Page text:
A shortage of specialists is seriously affecting the German economy right now, and it will continue to do so over the next few years. Contact between German employees and specialists from abroad will thus presumably become much more important in the coming years. In today’s blog post, we’d like to give you an introduction to certain German behaviors that, in some circumstances, can lead to conflicts and misunderstandings when it comes to coming in contact with other cultures.
Recent studies attest that the need for well-trained specialists in certain industries in Germany will continue to be sizeable over the next few years. This trend includes technical jobs in particular, but also increasingly jobs in the nursing sector. One takeaway from this, among other things, is that the German economy will come to rely on foreign specialists. EU countries are important exporters of specialists, but so are non-EU countries such as India, China and the USA.
To be able to understand the behaviors of other cultures, it’s extremely important to be aware of your own personal cultural values – or your “cultural goggles”. This is the only way to be able to understand what supposedly typical German values can cause potential problems when it comes to coming in contact with people from other countries.
Sequential time management and direct communication
There are countless assumptions about how Germans tick. They’re considered to be mostly objective and rational actors at work, they’re guided by numerous rules and structures, and time is considered precious and is organized sequentially [i.e., schedules exist, and tasks are processes one after another]. On top of that, Germans often keep different domains of their lives strictly separated from each other, they communicate [and criticize] rather directly, and they tend to be individualistic and thus relatively independent when it comes to groups.
Please keep in mind, this in no way means that all people in Germany are the same. There are, of course, a lot of individual characteristics. The aforementioned cultural standards are merely meant as a reference point indicating the fundamental differences between you and your foreign colleagues and business partners. For everyday work life, you should thus reflect on the following aspects, as these assumptions could be seen differently in different cultures.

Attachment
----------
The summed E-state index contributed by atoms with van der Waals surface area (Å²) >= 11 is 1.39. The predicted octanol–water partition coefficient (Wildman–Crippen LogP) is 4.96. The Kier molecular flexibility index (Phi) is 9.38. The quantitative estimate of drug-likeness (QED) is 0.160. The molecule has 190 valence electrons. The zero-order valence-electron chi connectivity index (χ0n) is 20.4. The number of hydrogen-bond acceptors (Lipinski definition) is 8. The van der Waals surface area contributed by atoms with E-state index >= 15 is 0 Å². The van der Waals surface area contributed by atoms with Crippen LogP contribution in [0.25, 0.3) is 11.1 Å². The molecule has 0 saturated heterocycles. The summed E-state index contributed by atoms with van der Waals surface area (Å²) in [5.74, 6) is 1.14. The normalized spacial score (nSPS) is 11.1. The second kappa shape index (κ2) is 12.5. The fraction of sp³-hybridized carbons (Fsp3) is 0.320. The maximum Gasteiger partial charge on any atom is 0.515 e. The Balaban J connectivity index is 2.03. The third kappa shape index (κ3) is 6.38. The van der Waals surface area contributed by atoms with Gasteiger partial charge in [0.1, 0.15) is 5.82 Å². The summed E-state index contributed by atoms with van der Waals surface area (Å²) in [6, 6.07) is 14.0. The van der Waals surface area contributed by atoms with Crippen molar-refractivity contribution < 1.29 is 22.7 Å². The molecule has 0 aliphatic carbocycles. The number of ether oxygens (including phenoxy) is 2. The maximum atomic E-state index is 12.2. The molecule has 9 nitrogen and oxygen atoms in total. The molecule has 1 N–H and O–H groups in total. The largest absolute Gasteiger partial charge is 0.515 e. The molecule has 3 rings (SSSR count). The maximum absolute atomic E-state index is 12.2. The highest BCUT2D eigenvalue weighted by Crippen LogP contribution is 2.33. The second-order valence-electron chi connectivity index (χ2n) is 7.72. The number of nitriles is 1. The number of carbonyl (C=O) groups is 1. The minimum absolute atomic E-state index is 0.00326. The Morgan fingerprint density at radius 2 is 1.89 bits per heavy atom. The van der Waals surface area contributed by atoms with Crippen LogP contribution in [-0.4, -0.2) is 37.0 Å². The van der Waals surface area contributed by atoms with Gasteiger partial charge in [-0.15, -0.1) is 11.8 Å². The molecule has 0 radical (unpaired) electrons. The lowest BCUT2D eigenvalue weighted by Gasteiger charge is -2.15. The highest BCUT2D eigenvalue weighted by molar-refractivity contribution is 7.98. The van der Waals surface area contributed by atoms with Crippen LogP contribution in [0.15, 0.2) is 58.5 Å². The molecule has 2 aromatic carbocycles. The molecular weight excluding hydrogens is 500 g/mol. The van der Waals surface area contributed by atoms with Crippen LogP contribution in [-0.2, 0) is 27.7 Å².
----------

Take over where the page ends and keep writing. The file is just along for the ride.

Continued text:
- German employees are expected to work independently and autonomously. If problems arise, staff members don’t have to be prompted to inform their superiors and all other parties affected.
- Structures are particularly important and are used for numerous purposes. When it comes to solving problems, rules are favored because they entail the knowledge of other people.
- Schedules are often made weeks or months in advance, and they’re adhered to as closely as possible. Activities are organized linearly [i.e., they build on one another].
- There’s a strict distinction between leisure time and business. People tend to be emotional and relationship-oriented in private and rational and objective at work.
- Direct and open communication is key. Discussions are also important, as they serve the goal.
To find out how these standards play out in your target country, we recommend taking one of our cross-cultural trainings – for instance, on India. These provide you with valuable information for effective communication, and they bestow a sense of competency for doing business abroad.